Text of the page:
• Sometimes learning seems to be on an upward curve, then suddenly stops, check to see if the person is taking time to fully understand what they have learnt. Give them the space to do this, before moving on.
  • Check energy levels – this will change and vary over time. Do you need a break? Does your family/whānau need a break? It’s ok to take time to recharge before moving forward.
  • If you or your family/whānau are ready for a new challenge think about what to focus your energy on and what will make a difference? Make a list and prioritise what will have the best outcome. It may be helpful to talk with someone who is not emotionally connected with your situation.
  • Right from the start make sure your child/adult family member is involved in the discussions about their life, and that they are supported to make choices and informed decisions. Some people may not be able to do this verbally but they can let you and others know what they like or don’t like.

How do I communicate what I need effectively?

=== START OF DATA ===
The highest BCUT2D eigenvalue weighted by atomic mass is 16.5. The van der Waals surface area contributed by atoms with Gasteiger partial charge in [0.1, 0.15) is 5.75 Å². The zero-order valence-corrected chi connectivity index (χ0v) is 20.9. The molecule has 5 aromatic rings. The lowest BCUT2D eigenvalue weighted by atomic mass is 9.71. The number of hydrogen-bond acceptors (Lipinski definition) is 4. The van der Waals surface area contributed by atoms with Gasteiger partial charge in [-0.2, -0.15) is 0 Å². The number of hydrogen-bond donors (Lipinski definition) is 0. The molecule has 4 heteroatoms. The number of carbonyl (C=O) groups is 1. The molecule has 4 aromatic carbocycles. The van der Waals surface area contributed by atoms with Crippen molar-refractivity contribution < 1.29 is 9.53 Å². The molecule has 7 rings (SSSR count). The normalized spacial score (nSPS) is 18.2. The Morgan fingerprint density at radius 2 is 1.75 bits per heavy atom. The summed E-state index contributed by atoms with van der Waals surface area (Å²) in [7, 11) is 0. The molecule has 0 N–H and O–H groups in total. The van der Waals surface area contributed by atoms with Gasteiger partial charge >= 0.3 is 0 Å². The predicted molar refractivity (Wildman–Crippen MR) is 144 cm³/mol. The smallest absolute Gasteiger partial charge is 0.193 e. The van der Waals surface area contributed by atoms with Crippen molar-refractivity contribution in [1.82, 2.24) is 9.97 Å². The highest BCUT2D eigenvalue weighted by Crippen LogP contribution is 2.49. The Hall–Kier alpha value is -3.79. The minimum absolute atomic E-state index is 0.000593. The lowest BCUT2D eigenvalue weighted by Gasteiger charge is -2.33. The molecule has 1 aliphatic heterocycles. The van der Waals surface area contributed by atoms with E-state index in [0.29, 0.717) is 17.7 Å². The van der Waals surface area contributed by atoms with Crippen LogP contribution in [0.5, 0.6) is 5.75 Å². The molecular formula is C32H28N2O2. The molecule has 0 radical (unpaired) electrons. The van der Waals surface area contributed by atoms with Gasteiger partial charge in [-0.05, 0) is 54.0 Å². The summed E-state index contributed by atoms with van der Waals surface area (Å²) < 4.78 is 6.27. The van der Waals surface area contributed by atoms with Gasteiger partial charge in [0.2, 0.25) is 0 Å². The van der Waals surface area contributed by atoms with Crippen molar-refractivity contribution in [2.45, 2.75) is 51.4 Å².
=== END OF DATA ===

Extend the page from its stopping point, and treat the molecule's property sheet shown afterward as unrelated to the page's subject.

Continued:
It can be challenging to negotiate what you want particularly when things aren’t going well or when the relationship with the professional does not feel equal.

There are some resources on the Care Matters website aimed at helping to make this easier, such as; managing conflict, communication, influencing change.  Effective communication skills can help you advocate for your family/whānau member.

Remember to pick your BATTLES, know which ones to roll up your sleeves for and which ones’ to leave. You cannot fight every battle, so choose which ones are going to make a difference.

Working with professionals

You are likely to have other ‘professionals’ in your life and in your home. Try to build good relationships with these supports. They may become pivotal to you and your family/whānau.

BUT, if it’s not working with that person, or they aren’t the right fit for your family/whānau, ask for someone else.

Other tips that can be useful include:

  • It’s ok to say ‘NO’, you don’t have to explain why. You’re allowed to set boundaries for you and your family/whānau.
  • It can be useful to keep an electronic diary or calendar with ALL your appointments in it so that you can schedule appointments together (ie. at the hospital)